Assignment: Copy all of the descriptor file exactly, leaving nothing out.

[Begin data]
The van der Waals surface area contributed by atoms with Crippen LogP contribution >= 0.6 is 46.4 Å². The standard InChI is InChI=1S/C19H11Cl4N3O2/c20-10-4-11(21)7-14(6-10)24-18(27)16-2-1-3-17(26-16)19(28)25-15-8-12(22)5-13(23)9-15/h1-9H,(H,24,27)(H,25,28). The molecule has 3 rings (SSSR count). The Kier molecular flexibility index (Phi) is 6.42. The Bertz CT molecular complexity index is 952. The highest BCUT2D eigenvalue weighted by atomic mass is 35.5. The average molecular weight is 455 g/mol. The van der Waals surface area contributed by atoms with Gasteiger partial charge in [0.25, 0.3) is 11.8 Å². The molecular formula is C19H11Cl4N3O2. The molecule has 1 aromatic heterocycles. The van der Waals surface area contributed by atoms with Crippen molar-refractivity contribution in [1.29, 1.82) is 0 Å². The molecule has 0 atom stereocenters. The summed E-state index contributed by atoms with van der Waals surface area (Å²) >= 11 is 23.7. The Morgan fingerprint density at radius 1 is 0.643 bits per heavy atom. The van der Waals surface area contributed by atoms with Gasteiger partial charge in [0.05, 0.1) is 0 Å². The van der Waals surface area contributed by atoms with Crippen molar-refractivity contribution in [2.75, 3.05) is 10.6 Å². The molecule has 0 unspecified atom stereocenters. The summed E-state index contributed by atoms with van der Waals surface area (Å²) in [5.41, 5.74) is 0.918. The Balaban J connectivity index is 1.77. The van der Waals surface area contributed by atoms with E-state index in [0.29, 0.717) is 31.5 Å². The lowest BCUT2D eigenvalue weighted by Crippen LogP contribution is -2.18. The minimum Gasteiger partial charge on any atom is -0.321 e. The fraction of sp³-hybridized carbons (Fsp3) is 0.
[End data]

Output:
The van der Waals surface area contributed by atoms with Crippen LogP contribution >= 0.6 is 46.4 Å². The standard InChI is InChI=1S/C19H11Cl4N3O2/c20-10-4-11(21)7-14(6-10)24-18(27)16-2-1-3-17(26-16)19(28)25-15-8-12(22)5-13(23)9-15/h1-9H,(H,24,27)(H,25,28). The molecule has 3 rings (SSSR count). The Kier molecular flexibility index (Phi) is 6.42. The Bertz CT molecular complexity index is 952. The highest BCUT2D eigenvalue weighted by atomic mass is 35.5. The average molecular weight is 455 g/mol. The van der Waals surface area contributed by atoms with Gasteiger partial charge in [0.25, 0.3) is 11.8 Å². The molecular formula is C19H11Cl4N3O2. The molecule has 1 aromatic heterocycles. The van der Waals surface area contributed by atoms with Crippen molar-refractivity contribution in [1.29, 1.82) is 0 Å². The molecule has 0 atom stereocenters. The summed E-state index contributed by atoms with van der Waals surface area (Å²) >= 11 is 23.7. The Morgan fingerprint density at radius 1 is 0.643 bits per heavy atom. The van der Waals surface area contributed by atoms with Gasteiger partial charge in [0.05, 0.1) is 0 Å². The van der Waals surface area contributed by atoms with Crippen molar-refractivity contribution in [2.75, 3.05) is 10.6 Å². The molecule has 0 unspecified atom stereocenters. The summed E-state index contributed by atoms with van der Waals surface area (Å²) in [5.41, 5.74) is 0.918. The Balaban J connectivity index is 1.77. The van der Waals surface area contributed by atoms with E-state index in [0.29, 0.717) is 31.5 Å². The lowest BCUT2D eigenvalue weighted by Crippen LogP contribution is -2.18. The minimum Gasteiger partial charge on any atom is -0.321 e. The fraction of sp³-hybridized carbons (Fsp3) is 0.